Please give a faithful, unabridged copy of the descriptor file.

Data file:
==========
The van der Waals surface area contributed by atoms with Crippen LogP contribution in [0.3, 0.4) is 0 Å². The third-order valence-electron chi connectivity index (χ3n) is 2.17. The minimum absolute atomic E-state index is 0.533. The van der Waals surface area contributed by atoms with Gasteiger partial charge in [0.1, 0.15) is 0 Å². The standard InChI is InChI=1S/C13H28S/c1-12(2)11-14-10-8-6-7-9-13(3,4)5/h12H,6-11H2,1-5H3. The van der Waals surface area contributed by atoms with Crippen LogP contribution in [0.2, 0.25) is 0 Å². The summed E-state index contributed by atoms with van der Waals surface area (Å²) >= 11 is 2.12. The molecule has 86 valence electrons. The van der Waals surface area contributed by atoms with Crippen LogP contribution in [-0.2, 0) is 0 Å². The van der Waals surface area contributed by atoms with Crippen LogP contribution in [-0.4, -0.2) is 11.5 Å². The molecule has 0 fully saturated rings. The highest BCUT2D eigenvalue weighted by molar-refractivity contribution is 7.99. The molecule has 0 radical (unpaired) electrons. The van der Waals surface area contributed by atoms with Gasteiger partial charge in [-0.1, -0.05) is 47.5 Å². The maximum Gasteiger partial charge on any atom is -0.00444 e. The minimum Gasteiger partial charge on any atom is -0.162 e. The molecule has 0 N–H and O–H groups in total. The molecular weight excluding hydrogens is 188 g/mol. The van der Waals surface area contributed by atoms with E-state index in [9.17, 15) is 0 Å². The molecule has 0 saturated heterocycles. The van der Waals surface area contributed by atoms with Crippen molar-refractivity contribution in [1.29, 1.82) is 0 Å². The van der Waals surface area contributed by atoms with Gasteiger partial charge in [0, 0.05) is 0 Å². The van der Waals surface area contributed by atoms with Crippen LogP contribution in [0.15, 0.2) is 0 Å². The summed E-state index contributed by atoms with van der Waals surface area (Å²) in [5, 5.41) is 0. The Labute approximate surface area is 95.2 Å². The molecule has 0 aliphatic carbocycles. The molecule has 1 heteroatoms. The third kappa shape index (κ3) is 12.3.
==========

The van der Waals surface area contributed by atoms with Crippen LogP contribution in [0.3, 0.4) is 0 Å². The third-order valence-electron chi connectivity index (χ3n) is 2.17. The minimum absolute atomic E-state index is 0.533. The van der Waals surface area contributed by atoms with Gasteiger partial charge in [0.1, 0.15) is 0 Å². The standard InChI is InChI=1S/C13H28S/c1-12(2)11-14-10-8-6-7-9-13(3,4)5/h12H,6-11H2,1-5H3. The van der Waals surface area contributed by atoms with Crippen LogP contribution in [0.2, 0.25) is 0 Å². The summed E-state index contributed by atoms with van der Waals surface area (Å²) >= 11 is 2.12. The molecule has 86 valence electrons. The van der Waals surface area contributed by atoms with Crippen LogP contribution in [-0.2, 0) is 0 Å². The van der Waals surface area contributed by atoms with Crippen LogP contribution in [-0.4, -0.2) is 11.5 Å². The molecule has 0 fully saturated rings. The highest BCUT2D eigenvalue weighted by molar-refractivity contribution is 7.99. The molecule has 0 radical (unpaired) electrons. The van der Waals surface area contributed by atoms with Gasteiger partial charge in [-0.1, -0.05) is 47.5 Å². The maximum Gasteiger partial charge on any atom is -0.00444 e. The minimum Gasteiger partial charge on any atom is -0.162 e. The molecule has 0 N–H and O–H groups in total. The molecular weight excluding hydrogens is 188 g/mol. The van der Waals surface area contributed by atoms with E-state index in [9.17, 15) is 0 Å². The molecule has 0 saturated heterocycles. The van der Waals surface area contributed by atoms with Crippen molar-refractivity contribution in [1.29, 1.82) is 0 Å². The van der Waals surface area contributed by atoms with Gasteiger partial charge in [0, 0.05) is 0 Å². The van der Waals surface area contributed by atoms with Crippen LogP contribution in [0.15, 0.2) is 0 Å². The summed E-state index contributed by atoms with van der Waals surface area (Å²) in [5, 5.41) is 0. The Labute approximate surface area is 95.2 Å². The molecule has 0 aliphatic carbocycles. The molecule has 1 heteroatoms. The third kappa shape index (κ3) is 12.3.